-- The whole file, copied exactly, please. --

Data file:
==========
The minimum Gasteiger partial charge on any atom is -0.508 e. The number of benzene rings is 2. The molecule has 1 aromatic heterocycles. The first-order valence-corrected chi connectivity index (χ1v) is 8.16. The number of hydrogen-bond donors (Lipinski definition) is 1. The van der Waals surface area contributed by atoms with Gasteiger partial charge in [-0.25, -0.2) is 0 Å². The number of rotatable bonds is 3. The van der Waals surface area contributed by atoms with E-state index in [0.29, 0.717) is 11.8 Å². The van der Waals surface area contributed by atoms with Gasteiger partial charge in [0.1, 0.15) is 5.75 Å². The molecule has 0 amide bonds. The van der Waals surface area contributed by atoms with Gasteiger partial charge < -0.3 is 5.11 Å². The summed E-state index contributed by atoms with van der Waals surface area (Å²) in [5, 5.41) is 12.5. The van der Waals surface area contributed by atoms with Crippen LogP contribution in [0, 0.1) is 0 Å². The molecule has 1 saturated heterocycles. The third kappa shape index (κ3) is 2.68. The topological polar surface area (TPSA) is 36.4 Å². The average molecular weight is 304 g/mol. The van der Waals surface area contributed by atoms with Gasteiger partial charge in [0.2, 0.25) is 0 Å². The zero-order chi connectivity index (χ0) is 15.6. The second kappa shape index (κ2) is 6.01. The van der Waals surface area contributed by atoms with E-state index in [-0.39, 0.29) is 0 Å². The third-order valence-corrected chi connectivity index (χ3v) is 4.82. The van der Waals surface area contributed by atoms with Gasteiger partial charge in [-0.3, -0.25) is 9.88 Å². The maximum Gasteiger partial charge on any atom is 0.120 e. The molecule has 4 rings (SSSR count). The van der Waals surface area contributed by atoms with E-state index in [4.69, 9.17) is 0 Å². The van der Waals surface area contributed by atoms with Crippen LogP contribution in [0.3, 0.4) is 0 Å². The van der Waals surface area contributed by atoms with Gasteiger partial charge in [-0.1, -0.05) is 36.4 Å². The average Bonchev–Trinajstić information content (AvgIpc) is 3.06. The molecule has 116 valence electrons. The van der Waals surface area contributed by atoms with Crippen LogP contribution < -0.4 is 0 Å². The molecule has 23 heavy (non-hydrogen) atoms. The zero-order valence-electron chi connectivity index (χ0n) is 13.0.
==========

The minimum Gasteiger partial charge on any atom is -0.508 e. The number of benzene rings is 2. The molecule has 1 aromatic heterocycles. The first-order valence-corrected chi connectivity index (χ1v) is 8.16. The number of hydrogen-bond donors (Lipinski definition) is 1. The van der Waals surface area contributed by atoms with Gasteiger partial charge in [-0.25, -0.2) is 0 Å². The number of rotatable bonds is 3. The van der Waals surface area contributed by atoms with E-state index in [0.29, 0.717) is 11.8 Å². The van der Waals surface area contributed by atoms with Gasteiger partial charge in [0.1, 0.15) is 5.75 Å². The molecule has 0 amide bonds. The van der Waals surface area contributed by atoms with Gasteiger partial charge < -0.3 is 5.11 Å². The summed E-state index contributed by atoms with van der Waals surface area (Å²) in [5, 5.41) is 12.5. The van der Waals surface area contributed by atoms with Crippen LogP contribution in [0, 0.1) is 0 Å². The molecule has 1 saturated heterocycles. The third kappa shape index (κ3) is 2.68. The topological polar surface area (TPSA) is 36.4 Å². The average molecular weight is 304 g/mol. The van der Waals surface area contributed by atoms with Gasteiger partial charge in [0.2, 0.25) is 0 Å². The zero-order chi connectivity index (χ0) is 15.6. The second kappa shape index (κ2) is 6.01. The van der Waals surface area contributed by atoms with E-state index in [-0.39, 0.29) is 0 Å². The third-order valence-corrected chi connectivity index (χ3v) is 4.82. The van der Waals surface area contributed by atoms with Gasteiger partial charge in [-0.3, -0.25) is 9.88 Å². The maximum Gasteiger partial charge on any atom is 0.120 e. The molecule has 4 rings (SSSR count). The van der Waals surface area contributed by atoms with E-state index in [4.69, 9.17) is 0 Å². The van der Waals surface area contributed by atoms with Crippen LogP contribution in [0.3, 0.4) is 0 Å². The van der Waals surface area contributed by atoms with Gasteiger partial charge in [-0.1, -0.05) is 36.4 Å². The average Bonchev–Trinajstić information content (AvgIpc) is 3.06. The molecule has 116 valence electrons. The van der Waals surface area contributed by atoms with Crippen LogP contribution < -0.4 is 0 Å². The molecule has 23 heavy (non-hydrogen) atoms. The zero-order valence-electron chi connectivity index (χ0n) is 13.0.